# Equation of Lines

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• Feb 1st 2009, 09:51 PM
mathhomework
Equation of Lines
Given that the straight lines L1: kx+4y=1 and L2: 3x+y=2+kx are parallel.

a. find the value of the constant k.
b. if the line L3 is parallel to L2 and its x-intercept is greater than the x-intercept of L2 by 4, find the equation of L3.
• Feb 1st 2009, 09:57 PM
topher0805
Quote:

Originally Posted by mathhomework
Given that the straight lines L1: kx+4y=1 and L2: 3x+y=2+kx are parallel.

a. find the value of the constant k.
b. if the line L3 is parallel to L2 and its x-intercept is greater than the x-intercept of L2 by 4, find the equation of L3.

For part a, recognize that the slope of the two lines will be equal. I find it helpful to put the equations into the form $y = mx + b$ :

L1: $y = -\frac{kx}{4}+\frac{1}{4}$

So the slope of line 1 is just:

$-\frac {k}{4}$

L2: $y = kx-3x + 2 = (k-3)x + 2$

So the slope of line 2 is just:

$(k-3)$

Since the slopes are equal to each other, we can find k quite easily:

$-\frac {k}{4} = (k-3)$

Now solve for k.

$k = \frac {12}{5}$

For part b, we know that the slope is going to be the same as the slope of line 2:

$k-3$

Where k is equal to $\frac {12}{5}$

And we have been told that the x intercept is 4 greater than that of line 2. So, start by finding the x intercept of line 2.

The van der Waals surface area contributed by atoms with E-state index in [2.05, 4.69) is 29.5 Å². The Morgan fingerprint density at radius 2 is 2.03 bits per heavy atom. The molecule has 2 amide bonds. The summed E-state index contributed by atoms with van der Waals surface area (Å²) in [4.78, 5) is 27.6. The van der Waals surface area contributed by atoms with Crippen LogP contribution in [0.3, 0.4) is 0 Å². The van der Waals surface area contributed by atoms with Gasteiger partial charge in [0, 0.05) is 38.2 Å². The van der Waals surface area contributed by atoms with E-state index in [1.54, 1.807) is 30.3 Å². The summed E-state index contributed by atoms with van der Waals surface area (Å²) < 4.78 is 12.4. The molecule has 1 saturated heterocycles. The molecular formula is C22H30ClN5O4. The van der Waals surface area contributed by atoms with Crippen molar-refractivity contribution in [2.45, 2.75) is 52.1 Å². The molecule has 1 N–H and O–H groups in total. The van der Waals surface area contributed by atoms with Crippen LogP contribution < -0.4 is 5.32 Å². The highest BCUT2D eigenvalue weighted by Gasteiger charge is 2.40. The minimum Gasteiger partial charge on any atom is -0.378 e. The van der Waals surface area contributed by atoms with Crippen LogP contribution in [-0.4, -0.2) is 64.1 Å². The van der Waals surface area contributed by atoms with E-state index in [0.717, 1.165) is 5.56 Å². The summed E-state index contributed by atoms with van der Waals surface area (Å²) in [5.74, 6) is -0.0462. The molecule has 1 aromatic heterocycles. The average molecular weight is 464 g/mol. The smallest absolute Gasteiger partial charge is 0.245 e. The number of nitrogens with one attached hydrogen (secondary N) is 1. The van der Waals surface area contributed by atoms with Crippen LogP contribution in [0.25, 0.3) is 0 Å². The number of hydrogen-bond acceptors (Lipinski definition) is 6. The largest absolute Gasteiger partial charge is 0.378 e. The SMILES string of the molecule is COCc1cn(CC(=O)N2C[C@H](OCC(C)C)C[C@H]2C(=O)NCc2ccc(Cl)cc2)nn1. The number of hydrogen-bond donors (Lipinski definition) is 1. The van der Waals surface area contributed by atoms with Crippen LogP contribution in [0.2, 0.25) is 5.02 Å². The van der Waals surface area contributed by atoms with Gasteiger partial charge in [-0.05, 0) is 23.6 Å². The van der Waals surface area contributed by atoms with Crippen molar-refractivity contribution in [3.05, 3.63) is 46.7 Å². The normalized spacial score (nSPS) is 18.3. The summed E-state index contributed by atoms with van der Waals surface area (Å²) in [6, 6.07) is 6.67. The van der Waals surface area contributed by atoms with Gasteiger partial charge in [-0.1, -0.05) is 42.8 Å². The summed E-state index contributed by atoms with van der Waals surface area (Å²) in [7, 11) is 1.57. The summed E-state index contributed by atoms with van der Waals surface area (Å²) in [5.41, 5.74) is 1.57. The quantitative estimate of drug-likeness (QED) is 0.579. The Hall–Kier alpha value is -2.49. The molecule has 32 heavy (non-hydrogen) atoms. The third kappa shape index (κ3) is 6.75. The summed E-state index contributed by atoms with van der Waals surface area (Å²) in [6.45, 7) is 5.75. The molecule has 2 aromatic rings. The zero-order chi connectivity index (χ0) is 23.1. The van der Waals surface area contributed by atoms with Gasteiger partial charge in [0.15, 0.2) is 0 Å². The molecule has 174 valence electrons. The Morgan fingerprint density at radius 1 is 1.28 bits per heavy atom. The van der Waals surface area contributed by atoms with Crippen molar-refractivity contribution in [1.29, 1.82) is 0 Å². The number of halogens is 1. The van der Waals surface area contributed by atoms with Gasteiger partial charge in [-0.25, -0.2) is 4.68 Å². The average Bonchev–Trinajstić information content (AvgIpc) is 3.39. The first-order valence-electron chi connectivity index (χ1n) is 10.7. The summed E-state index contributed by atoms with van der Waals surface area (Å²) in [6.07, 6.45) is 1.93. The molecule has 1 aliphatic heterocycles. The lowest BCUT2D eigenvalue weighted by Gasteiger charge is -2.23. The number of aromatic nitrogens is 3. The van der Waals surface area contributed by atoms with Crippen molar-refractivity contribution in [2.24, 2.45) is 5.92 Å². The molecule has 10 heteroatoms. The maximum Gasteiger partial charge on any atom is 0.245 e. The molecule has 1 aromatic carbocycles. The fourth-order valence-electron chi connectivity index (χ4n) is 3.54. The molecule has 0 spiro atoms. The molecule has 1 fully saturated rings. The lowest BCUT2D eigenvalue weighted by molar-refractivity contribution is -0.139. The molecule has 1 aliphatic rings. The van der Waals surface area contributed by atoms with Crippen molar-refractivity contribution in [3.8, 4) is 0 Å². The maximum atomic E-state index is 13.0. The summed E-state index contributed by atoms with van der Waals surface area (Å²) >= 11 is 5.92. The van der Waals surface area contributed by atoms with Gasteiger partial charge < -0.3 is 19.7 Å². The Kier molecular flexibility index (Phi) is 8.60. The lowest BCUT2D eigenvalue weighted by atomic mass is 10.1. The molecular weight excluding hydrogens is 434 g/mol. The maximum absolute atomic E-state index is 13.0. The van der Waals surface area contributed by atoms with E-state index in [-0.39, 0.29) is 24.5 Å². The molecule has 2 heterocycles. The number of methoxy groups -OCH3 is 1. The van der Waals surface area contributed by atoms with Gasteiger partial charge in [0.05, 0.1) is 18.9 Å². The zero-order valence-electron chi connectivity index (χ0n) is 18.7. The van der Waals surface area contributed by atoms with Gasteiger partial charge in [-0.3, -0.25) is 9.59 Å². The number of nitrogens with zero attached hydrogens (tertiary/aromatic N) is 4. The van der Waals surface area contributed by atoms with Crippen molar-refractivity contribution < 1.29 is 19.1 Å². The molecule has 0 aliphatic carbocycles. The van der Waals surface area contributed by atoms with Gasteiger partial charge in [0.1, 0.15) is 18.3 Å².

To find that, simply plug in 0 for y.

$0 = -\frac {3}{5}x + 2$

And solve for x. Add 4 to that number and you have the x intercept for line 3.

Now that you have the x intercept, to find the y intercept you just set up your equation in the form $y = mx + b$ with the values ({x intercept},0) and solve for b.

:)
• Feb 1st 2009, 10:04 PM
red_dog
a) $L_1:kx+4y=1, \ L_2:(3-k)x+y=2$

$L_1\parallel L_2\Rightarrow \frac{k}{3-k}=\frac{4}{1}\Rightarrow k=\frac{12}{5}$

b) For $k=\frac{12}{5}\Rightarrow L_2:\frac{3}{5}x+y=2$

For the x-interception: $y=0\Rightarrow x=\frac{10}{3}$

The x-interception of $L_3$ is $\left(\frac{22}{3},0\right)$

The slope of $L_3$ is $m=-\frac{3}{5}$

Now, the equation of $L_3$ is $y=-\frac{3}{5}\left(x-\frac{22}{3}\right)\Leftrightarrow y=-\frac{3}{5}x+\frac{22}{5}$
• Feb 1st 2009, 10:13 PM
star_tenshi
Quote:

Originally Posted by mathhomework
Given that the straight lines L1: kx+4y=1 and L2: 3x+y=2+kx are parallel.

a. find the value of the constant k.
b. if the line L3 is parallel to L2 and its x-intercept is greater than the x-intercept of L2 by 4, find the equation of L3.

In order for two straight lines to be parallel, they must have the same slope.

a. Given these two equations, you must rearrange them such that they are in the form $y = mx +b$, where $m$ is the slope of the line, and $b$ is the y-intercept.
Thus,
L1: $kx + 4y = 1 \Rightarrow y = -\frac{kx}{4} + \frac{1}{4}$
L2: $3x + y = 2 + kx \Rightarrow y = (k-3)x + 2$
Since both of these must have the same slope, $m$, then: $-\frac{kx}{4} = (k-3)$
You can then solve for k and write out the corresponding equations for L1 & L2.

b. To do this part, find the x-intercept of L2 by plugging in $y = 0$ into the equation you got with k. The resulting answer should be of the form $x = m$, where $m$ is some number.

The x-intercept of L3 is 4 greater than that of L2, thus the x-intercept of L3 would be: $m + 4$

Then you can use the general formula $(y-y_{0}) = m(x-x_{0})$ to find the equation for L3, where $y_{0} = 0$ and $x_{0} = m + 4$.